The importance of embracing business performance improvement (BPI)
Business performance improvement, powered by insights from customer conversations, makes it possible to connect the dots between insights and action. ...
The Team at CallMiner
August 19, 2016
Collections contact centers and accounts receivable management (ARM) firms face a constant challenge: balancing the need to maximize payments while maintaining quality service and strict compliance. Add to that complexity an increasingly strict regulatory environment and you’re left with collections firms under pressure to make sweeping and costly changes in order to remain competitive in the marketplace.
So what can collections and ARM firms do to drive operational improvements and stay one step ahead of the regulatory curve?
Enter speech analytics for call center collections.
The way it works is simple: Speech analytics converts spoken conversations into analytical data – either during or after the call – eliminating compliance risk, improving agent performance, increasing recovery rates, and much more.
Let’s take a look at 5 reasons why speech analytics is critical in the call center:
Statistics show the total outstanding personal loan debt in the U.S. is $143 billion; debt has accelerated in recent years due to the cost of living outpacing income and other factors.” Due to the resulting high volume of collections calls, it’s critical for call centers to maintain compliance to stay within state and federal licensing laws (as well as reduce or eliminate fines or lawsuits with the Fair Credit Reporting Act (FCRA) and the Fair Debt Collection Practices Act (FDCPA)).
Speech analytics allows collections and ARM firms to automatically transcribe and score 100% of interactions for Mini Miranda language, Right Party Contact language, FDCPA violations, abusive language from either party, and other risky language. Potential violations are flagged in real time, and patterns of non-compliant behavior are detected immediately.
With all customer interactions being automatically recorded and scored, it’s crucial for collections organizations to make sure that stored data has the least amount of risk possible.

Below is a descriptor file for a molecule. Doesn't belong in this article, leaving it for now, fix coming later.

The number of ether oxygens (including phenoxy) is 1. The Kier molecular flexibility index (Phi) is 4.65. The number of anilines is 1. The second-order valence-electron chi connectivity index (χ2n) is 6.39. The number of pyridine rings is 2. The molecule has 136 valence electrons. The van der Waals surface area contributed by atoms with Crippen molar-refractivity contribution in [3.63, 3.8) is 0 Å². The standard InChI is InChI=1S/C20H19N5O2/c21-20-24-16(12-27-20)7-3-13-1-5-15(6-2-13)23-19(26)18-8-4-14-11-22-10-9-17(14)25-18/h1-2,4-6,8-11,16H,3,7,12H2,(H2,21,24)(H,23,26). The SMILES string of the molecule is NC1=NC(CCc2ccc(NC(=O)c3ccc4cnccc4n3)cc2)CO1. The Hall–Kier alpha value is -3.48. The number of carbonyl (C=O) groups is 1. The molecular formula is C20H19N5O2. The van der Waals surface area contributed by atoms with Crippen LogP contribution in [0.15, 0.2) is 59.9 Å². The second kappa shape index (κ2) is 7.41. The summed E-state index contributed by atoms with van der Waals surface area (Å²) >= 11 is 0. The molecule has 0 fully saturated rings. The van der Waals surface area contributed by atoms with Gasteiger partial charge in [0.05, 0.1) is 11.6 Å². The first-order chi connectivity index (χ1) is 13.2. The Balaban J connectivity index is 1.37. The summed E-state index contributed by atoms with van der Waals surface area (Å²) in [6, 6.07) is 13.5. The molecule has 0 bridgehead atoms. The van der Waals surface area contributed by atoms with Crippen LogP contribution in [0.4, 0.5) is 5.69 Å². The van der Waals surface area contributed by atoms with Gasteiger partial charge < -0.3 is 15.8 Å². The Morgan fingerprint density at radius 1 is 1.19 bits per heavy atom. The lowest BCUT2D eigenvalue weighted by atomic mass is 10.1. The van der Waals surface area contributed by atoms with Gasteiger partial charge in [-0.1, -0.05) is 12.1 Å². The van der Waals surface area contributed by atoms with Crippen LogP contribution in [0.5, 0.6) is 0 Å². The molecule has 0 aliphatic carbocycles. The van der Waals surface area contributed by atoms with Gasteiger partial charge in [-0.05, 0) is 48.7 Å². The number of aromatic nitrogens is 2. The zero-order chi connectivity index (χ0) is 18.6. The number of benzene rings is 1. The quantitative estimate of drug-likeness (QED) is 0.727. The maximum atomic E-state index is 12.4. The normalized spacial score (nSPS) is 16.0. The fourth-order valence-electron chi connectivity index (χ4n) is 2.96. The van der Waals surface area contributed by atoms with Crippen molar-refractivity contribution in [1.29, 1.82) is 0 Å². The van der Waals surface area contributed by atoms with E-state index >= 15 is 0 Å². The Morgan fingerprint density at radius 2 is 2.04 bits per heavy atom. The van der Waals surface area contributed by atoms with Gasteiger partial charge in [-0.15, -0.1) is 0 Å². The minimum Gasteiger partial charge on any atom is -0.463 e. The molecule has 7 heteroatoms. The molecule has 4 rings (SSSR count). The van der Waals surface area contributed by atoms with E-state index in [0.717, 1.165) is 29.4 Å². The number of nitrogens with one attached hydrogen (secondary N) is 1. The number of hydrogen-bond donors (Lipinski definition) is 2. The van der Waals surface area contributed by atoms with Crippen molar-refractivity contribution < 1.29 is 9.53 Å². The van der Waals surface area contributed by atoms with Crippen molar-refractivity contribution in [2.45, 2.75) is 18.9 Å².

There are two ways to protect against compliance risk: 1) Leverage redaction software to prevent the recording of sensitive information (since recorded calls are subject to the same rules as any other method of capturing and storing customer data), and 2) Limit the number of staff exposed to sensitive data by only giving them access to information they need to do their job.
Poor collector performance can represent significant risk to the organization – whether within on-premise call centers or through business process outsourcers. By tracking 100% of calls, speech analytics ensures agent procedural compliance and reveals behaviors and activities that lead to successful collections.
For example, if an agent is struggling with a single step in the call handling process, a call center could implement some immediate and targeted coaching or training to correct the behavior. Alternatively, if the analytics identifies a best practice by one agent that delivers better results, this can be deployed to the whole team.
With regards to specific areas like payments, speech analytics can help to track specific language to understand what drives payments and revenue. Did an agent ask for a balance in full or go immediately to a settlement? Did they ask for a payment directly or passively?
In addition to maintaining compliance and improving agent performance, speech analytics for call center collections also helps boost company revenue overall.
In order to do so, however, call centers must ensure they’re optimizing collections. By giving managers and supervisors insight into what’s happening between agents and debtors, speech analytics helps spot the best (and worst) performing agents in the call center. It also isolates successful techniques that can be used to create best practices for not only the individual agent, but the team as a whole.
Collections and ARM companies often discover that agents are not asking for payment as often as they should, or are consistently asking for lower repayments. Some agents may display a pattern of overly long calls, reducing overall dialer throughput.
With speech analytics in place, collections companies can quickly identify specific factors contributing to these sorts of negative performance trends. By improving and refining their business processes based on intelligence mined from agent interactions, these organizations can improve promise to pay ratios, script adherence, and the ability to spot and develop high-flyers.
Speech analytics in the collections call center helps collections and ARM firms strike the desired balance between mitigating compliance risk and improving agent performance. This indispensable tool is quickly becoming a critical component to a winning ARM strategy.
An earlier version of this article, “A Perpetual Balancing Act for Collections and ARM Firms,” appeared in CAS Insights.
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